Environment and Health Departments Issue Smoke Advisory

May 11, 2011 – The New Mexico Environment Department (NMED) and New Mexico Department of Health (NMDOH) today issued a smoke advisory for areas of New Mexico affected by smoke from multiple wildfires in New Mexico, Arizona and Mexico. Based on current extreme drought conditions, it is possible that smoke in the region could persist until the monsoon season.

When smoke levels are within the unhealthy range (see table below) or worse, the Department of Health has the following recommendations:

1. If you are sensitive to smoke, evacuate the area if you can. If you choose to stay, remain indoors with the doors and windows closed.

2. If available, use a high-efficiency particulate air (HEPA) filter on your air conditioner to reduce the amount of smoke pulled into your home from the outdoors. A HEPA filter may reduce the number of irritating fine particles in indoor air. Do not use swamp coolers when there are high levels of smoke outdoors because the cooler will pull the smoke indoors.

3. During high temperatures, older individuals or those in frail health who do not have an air conditioner should stay with family members or friends who do.

4. Reduce other sources of indoor air pollution such as smoking cigarettes or burning incense.

5. Recognize the symptoms of smoke exposure and pay attention to visibility.

6. For severe shortness of breath, chest pain, decreased mental function or other life-threatening conditions, call 911 immediately.

7. Listen for news updates on the fire and smoke in your area. Continue to follow all precautions and instructions given by fire management authorities.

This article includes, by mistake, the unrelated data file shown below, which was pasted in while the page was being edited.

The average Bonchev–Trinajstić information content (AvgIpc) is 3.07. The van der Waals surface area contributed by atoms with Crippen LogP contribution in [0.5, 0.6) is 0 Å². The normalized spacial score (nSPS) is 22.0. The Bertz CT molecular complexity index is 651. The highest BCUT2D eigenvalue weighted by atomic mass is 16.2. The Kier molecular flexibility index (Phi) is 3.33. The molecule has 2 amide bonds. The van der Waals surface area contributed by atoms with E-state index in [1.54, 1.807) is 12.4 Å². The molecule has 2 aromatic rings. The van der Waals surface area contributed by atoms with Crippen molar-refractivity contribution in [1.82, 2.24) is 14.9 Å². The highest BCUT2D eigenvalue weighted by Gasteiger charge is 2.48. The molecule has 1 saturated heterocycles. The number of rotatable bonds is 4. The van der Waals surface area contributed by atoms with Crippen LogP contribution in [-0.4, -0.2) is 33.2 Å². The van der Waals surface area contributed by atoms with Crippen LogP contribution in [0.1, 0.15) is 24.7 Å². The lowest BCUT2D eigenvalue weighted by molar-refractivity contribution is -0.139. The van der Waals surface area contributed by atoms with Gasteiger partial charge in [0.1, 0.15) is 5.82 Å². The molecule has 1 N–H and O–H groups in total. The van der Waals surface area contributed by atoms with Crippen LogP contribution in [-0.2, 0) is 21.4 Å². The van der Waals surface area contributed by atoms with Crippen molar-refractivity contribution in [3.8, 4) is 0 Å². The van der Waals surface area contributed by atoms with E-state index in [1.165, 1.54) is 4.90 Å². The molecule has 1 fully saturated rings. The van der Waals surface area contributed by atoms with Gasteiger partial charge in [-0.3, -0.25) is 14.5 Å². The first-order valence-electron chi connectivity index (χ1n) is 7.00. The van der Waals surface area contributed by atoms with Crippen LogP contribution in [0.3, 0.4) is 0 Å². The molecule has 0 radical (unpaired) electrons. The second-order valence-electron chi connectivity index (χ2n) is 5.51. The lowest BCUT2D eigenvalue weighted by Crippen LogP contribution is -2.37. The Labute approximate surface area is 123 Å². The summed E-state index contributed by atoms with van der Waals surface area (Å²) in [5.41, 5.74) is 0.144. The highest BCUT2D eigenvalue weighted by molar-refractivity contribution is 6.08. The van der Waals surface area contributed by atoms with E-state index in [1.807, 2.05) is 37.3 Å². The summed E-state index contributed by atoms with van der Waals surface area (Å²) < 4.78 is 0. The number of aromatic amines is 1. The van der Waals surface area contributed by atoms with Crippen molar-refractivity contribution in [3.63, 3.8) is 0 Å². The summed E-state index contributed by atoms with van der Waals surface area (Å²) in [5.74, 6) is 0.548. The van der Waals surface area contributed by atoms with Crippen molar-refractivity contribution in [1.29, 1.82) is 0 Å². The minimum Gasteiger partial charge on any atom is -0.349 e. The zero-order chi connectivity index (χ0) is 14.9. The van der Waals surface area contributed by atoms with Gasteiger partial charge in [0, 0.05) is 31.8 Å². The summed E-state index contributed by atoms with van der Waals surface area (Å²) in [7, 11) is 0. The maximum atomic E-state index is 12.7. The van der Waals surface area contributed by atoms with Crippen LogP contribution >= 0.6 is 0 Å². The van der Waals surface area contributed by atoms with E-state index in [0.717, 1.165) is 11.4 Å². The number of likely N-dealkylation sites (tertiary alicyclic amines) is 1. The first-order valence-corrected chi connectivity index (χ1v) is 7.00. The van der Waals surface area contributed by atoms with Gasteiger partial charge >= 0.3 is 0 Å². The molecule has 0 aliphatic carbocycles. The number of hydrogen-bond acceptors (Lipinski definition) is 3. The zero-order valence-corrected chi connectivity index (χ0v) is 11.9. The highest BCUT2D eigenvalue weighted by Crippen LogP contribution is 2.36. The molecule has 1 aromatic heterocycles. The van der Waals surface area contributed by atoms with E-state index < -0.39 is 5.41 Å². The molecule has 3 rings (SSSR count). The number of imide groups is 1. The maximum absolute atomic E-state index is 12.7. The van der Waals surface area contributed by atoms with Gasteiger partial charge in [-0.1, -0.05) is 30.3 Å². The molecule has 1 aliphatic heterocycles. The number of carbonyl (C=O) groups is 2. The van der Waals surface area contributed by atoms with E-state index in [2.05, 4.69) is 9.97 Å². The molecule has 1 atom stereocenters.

The NMED Air Quality Bureau operates equipment monitors at multiple locations around the state. These equipment monitors gather information about air quality conditions and help to keep the public informed. Data from those monitors can be found at http://air.nmenv.state.nm.us/. The Forest Service also operates some equipment monitors in New Mexico near specific wildfires. Data from these monitors is available at http://www.satguard.com/usfs/default.asp. Go to the Real Time Data link on this site.

In areas without air quality monitoring equipment, visibility can serve as a good substitute in determining air quality. The following chart includes guidelines for determining air quality from visibility.

Visibility Category                                   Visibility in Miles
Good                                                           10 miles and up
Moderate                                                    6 to 9
Unhealthy for Sensitive People                   3 to 5
Unhealthy                                                   1½ to 2½
Very Unhealthy                                           1 to 1¼
Hazardous                                                   ¾ mile or less

Procedure for Making Personal Observation to Determine Smoke Concentrations

• Face away from the sun

• Determine the limit of your visibility range by looking for targets at known distances (miles). Visible range is that point at which even the high contrast objects totally disappear

• After determining visibility in miles, use the chart to determine the appropriate visibility category.

• For further information on the impacts of smoke to health, go to NMED’s Web page: http://www.nmenv.state.nm.us/aqb, or contact Jill Turner, NMED Communications Coordinator, at (505) 222-9548 or Chris Minnick, NMDOH Communications Director at (575) 649-0754.